How to Land a Great Nursing Job
Once you’ve completed your education and received your certification to become a nurse, the next step is to find the right job. Thankfully, due to the high demand for nurses across the country, your qualifications will often be enough for you to get hired quickly. Nurses are needed in a variety of settings, including:
Local government agencies
Think about the type of setting that would be a good fit for you before applying to different open positions. You may want to start somewhere small to gain experience, especially if you eventually want to continue your training toward a specialty.
Networking is just as important in the health care industry as it is in other business sectors. If you know anyone in the industry, don’t be afraid to reach out to them and market yourself to land a job. Many times, getting the job you want is about “who you know”, so use your connections wisely.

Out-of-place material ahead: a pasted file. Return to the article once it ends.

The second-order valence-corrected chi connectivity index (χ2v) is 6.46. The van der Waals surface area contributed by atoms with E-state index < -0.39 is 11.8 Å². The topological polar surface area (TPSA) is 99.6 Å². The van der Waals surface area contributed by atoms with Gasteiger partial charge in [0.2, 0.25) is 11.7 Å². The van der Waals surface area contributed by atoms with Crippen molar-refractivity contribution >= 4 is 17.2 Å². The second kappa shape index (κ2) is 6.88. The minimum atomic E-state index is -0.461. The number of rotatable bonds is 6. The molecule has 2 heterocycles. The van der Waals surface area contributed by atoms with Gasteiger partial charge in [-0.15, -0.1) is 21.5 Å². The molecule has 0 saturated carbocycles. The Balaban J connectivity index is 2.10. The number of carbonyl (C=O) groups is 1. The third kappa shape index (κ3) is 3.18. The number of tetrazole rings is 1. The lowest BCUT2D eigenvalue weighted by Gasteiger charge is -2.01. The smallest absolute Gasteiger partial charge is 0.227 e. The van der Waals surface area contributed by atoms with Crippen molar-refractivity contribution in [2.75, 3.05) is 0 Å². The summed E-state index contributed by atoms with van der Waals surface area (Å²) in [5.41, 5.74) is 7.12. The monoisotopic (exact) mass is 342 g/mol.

Finally, think about some of the most common questions you could be asked during a job interview. While it’s important to practice your answers for the interview itself, you can also gain more insight into what you really want to achieve out of your career. What are your goals? Why did you want to become a nurse? What are your biggest strengths and weaknesses? By understanding some of those things about yourself, you will have more direction in where you want to take your career.
Nursing is one of the oldest, most stable professions in the country, and it’s still seeing continuous growth. If you are pursuing a career in nursing, keep these ideas in mind to continue your forward progress, and know what to expect as you start your first job.